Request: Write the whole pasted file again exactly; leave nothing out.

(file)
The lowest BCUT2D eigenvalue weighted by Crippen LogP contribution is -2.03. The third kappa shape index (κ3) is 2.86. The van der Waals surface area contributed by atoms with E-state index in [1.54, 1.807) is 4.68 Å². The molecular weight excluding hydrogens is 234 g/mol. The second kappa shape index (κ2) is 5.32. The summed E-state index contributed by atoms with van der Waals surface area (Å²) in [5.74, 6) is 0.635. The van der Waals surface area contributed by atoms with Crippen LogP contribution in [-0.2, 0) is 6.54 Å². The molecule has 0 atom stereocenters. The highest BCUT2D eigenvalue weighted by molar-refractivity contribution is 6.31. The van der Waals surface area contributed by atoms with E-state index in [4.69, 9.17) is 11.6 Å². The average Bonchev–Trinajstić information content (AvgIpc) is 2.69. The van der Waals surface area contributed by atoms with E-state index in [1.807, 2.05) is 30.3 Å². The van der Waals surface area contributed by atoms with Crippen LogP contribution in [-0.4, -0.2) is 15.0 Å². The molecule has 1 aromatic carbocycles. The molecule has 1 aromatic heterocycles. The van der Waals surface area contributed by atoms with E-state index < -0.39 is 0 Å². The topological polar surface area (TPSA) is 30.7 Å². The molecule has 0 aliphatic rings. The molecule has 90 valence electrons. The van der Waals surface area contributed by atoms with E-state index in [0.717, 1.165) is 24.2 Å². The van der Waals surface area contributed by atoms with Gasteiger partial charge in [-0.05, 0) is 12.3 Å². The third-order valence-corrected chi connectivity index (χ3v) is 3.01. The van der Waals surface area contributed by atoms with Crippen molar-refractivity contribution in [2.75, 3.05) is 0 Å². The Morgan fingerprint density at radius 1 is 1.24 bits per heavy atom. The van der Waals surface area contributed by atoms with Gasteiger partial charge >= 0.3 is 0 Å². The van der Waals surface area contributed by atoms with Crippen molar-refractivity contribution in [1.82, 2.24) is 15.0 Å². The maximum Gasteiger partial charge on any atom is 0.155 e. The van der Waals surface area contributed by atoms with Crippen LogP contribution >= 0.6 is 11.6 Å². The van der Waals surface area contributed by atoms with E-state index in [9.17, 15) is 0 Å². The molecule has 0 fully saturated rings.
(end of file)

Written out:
The lowest BCUT2D eigenvalue weighted by Crippen LogP contribution is -2.03. The third kappa shape index (κ3) is 2.86. The van der Waals surface area contributed by atoms with E-state index in [1.54, 1.807) is 4.68 Å². The molecular weight excluding hydrogens is 234 g/mol. The second kappa shape index (κ2) is 5.32. The summed E-state index contributed by atoms with van der Waals surface area (Å²) in [5.74, 6) is 0.635. The van der Waals surface area contributed by atoms with Crippen LogP contribution in [-0.2, 0) is 6.54 Å². The molecule has 0 atom stereocenters. The highest BCUT2D eigenvalue weighted by molar-refractivity contribution is 6.31. The van der Waals surface area contributed by atoms with E-state index in [4.69, 9.17) is 11.6 Å². The average Bonchev–Trinajstić information content (AvgIpc) is 2.69. The van der Waals surface area contributed by atoms with E-state index in [1.807, 2.05) is 30.3 Å². The van der Waals surface area contributed by atoms with Crippen LogP contribution in [-0.4, -0.2) is 15.0 Å². The molecule has 1 aromatic carbocycles. The molecule has 1 aromatic heterocycles. The van der Waals surface area contributed by atoms with E-state index < -0.39 is 0 Å². The topological polar surface area (TPSA) is 30.7 Å². The molecule has 0 aliphatic rings. The molecule has 90 valence electrons. The van der Waals surface area contributed by atoms with E-state index in [0.717, 1.165) is 24.2 Å². The van der Waals surface area contributed by atoms with Gasteiger partial charge in [-0.05, 0) is 12.3 Å². The third-order valence-corrected chi connectivity index (χ3v) is 3.01. The van der Waals surface area contributed by atoms with Crippen molar-refractivity contribution in [2.75, 3.05) is 0 Å². The Morgan fingerprint density at radius 1 is 1.24 bits per heavy atom. The van der Waals surface area contributed by atoms with Gasteiger partial charge >= 0.3 is 0 Å². The van der Waals surface area contributed by atoms with Crippen molar-refractivity contribution in [1.82, 2.24) is 15.0 Å². The maximum Gasteiger partial charge on any atom is 0.155 e. The van der Waals surface area contributed by atoms with Crippen LogP contribution >= 0.6 is 11.6 Å². The van der Waals surface area contributed by atoms with E-state index in [9.17, 15) is 0 Å². The molecule has 0 fully saturated rings.